a weblog of wordplay
Heterogrammic Word SquaresYesterday's LOGOLOG entry dealt with the notion of pangrams, arrangements of letters which contains every letter of the alphabet at least once. I also hinted at the complementary concept: the "heterogram". An heterogram is a collection of letters wherein none of the letters is repeated.
The smallest possible pangram would be 26 letters, while the largest possible heterogram would be 26 letters. With exactly one instance of each letter, pangrammacy and heterogrammacy become equivalent.
This past week I decided to tackle a pretty tough puzzle which popped into my head (though, as I learned later, once again it has been tackled by others in the past). I wanted to see if I could construct a 4x4 Word Square which was heterogrammic. In otherwords, I needed to use 16 different leters of the alphabet to form a 4x4 word grid such that each row and column forms a valid word.
Creating a 3x3 example is not that hard at all:
EFS LIT DRY EFS, more than one "F" LIT, past tense of "LIGHT" DRY, not wet ELD, archaic word: "old person" (old word: "archaic person"?) FIR, type of evergreen tree STY, a pigpen
Those are all fairly common words, and I bet the reader can find a 3x3 example with even more familiar terms.
A 4x4 is a different monster altogether. Suddenly, the vowels are at a premium and familiar consonant digraphs are important. 16 of 26 letters wouldn't seem to be too difficult until you understand just how well they have to fit together. Each word affects the other, and finding valid combinations is no trivial task.
In fact, after a couple of hours, I was beginning to think it might be impossible.
I had come pretty close a couple of times. For example, I put these 15 letters down just to be foiled by that first cell:
?PID ULNA ROCK ETHS
I also found a configuration that formed a solid 4x4 but required a 17th letter (the "I"!) to be tacked onto the bottom:
MOCH UGLY FRAP TENS I
Oh the frustration!
Determination prevailed, however, and by toying with that last configuration a bit, I finally hit upon my solution. As usual, I was looking for words from a single word source (the MW3 in this case). No hyphens, phrases, capitalizations, or abbreviations:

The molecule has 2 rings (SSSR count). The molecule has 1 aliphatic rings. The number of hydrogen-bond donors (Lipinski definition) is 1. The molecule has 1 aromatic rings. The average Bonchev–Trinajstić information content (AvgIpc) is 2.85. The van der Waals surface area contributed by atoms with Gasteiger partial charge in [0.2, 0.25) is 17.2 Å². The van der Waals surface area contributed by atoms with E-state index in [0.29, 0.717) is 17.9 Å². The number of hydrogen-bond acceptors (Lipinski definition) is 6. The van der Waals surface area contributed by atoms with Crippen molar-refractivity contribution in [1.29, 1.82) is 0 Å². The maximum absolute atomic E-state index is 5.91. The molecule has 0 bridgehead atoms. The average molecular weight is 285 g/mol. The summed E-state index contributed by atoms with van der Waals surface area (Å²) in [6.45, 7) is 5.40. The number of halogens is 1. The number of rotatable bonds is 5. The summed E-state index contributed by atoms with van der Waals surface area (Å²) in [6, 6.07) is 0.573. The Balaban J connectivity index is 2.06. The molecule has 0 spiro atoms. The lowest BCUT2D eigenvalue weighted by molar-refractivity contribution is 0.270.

YOCK UGLI FRAP TENS YOCK, to laugh UGLI, a hybrid fruit (tangelo) FRAP, to bind tightly with ropes TENS, more than one 10 YUFT, Russia leather OGRE, a giant CLAN, a small tribe KIPS, sleeps
The "N" may be replaced with the "D" or "W" to get slightly different solutions.
I was very pleased when I created this configuration. Of course, had I consulted my various logology references beforehand I would have seen that a 4x4 heterogrammic word square is not a new thing. The book Making the Alphabet Dance mentions a few (the real challenge of logology is to find a word puzzle that has not already been tackled ad nauseum...)
Still, my 4x4 word square was different than those mentioned before, and I was proud enough of it to create a little plaque for myself:
While a 5x5 square would only require 25 of the 26 letters of the alphabet, I can say with near certainty that an heterogrammic square of that size is impossible. A pair of 3x3s (using 18 letters total) might be doable, however...
Update: Web friend Wei-Hwa Huang tackled this in a much more reasonable way than my shuffling of Scrabble tiles. He wrote a program to generate all possible 4x4 heterogrammic word squares (he used the MW2 as a word source). These are his results.
Another Update: I was inspired to write my own heterogrammic word square crunching program to look for pairs of 3x3s. Using the OSPD3 wordlist I found 15 such pairs.
[3 January 2006]
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